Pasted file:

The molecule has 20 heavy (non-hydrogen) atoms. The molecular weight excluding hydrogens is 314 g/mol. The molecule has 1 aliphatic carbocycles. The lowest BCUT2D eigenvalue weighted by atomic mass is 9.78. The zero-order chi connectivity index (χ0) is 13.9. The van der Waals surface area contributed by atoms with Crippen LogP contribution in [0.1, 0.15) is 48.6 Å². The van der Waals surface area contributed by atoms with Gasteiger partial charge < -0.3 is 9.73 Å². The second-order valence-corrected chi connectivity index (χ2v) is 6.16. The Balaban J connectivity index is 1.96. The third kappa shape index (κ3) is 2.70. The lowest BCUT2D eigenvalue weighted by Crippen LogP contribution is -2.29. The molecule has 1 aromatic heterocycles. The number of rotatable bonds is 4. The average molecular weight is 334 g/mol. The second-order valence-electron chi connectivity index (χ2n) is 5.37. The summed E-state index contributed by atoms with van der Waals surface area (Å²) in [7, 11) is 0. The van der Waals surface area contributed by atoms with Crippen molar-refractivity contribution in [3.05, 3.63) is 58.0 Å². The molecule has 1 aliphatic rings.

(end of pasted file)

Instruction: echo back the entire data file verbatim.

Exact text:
The molecule has 20 heavy (non-hydrogen) atoms. The molecular weight excluding hydrogens is 314 g/mol. The molecule has 1 aliphatic carbocycles. The lowest BCUT2D eigenvalue weighted by atomic mass is 9.78. The zero-order chi connectivity index (χ0) is 13.9. The van der Waals surface area contributed by atoms with Crippen LogP contribution in [0.1, 0.15) is 48.6 Å². The van der Waals surface area contributed by atoms with Gasteiger partial charge < -0.3 is 9.73 Å². The second-order valence-corrected chi connectivity index (χ2v) is 6.16. The Balaban J connectivity index is 1.96. The third kappa shape index (κ3) is 2.70. The lowest BCUT2D eigenvalue weighted by Crippen LogP contribution is -2.29. The molecule has 1 aromatic heterocycles. The number of rotatable bonds is 4. The average molecular weight is 334 g/mol. The second-order valence-electron chi connectivity index (χ2n) is 5.37. The summed E-state index contributed by atoms with van der Waals surface area (Å²) in [7, 11) is 0. The van der Waals surface area contributed by atoms with Crippen molar-refractivity contribution in [3.05, 3.63) is 58.0 Å². The molecule has 1 aliphatic rings.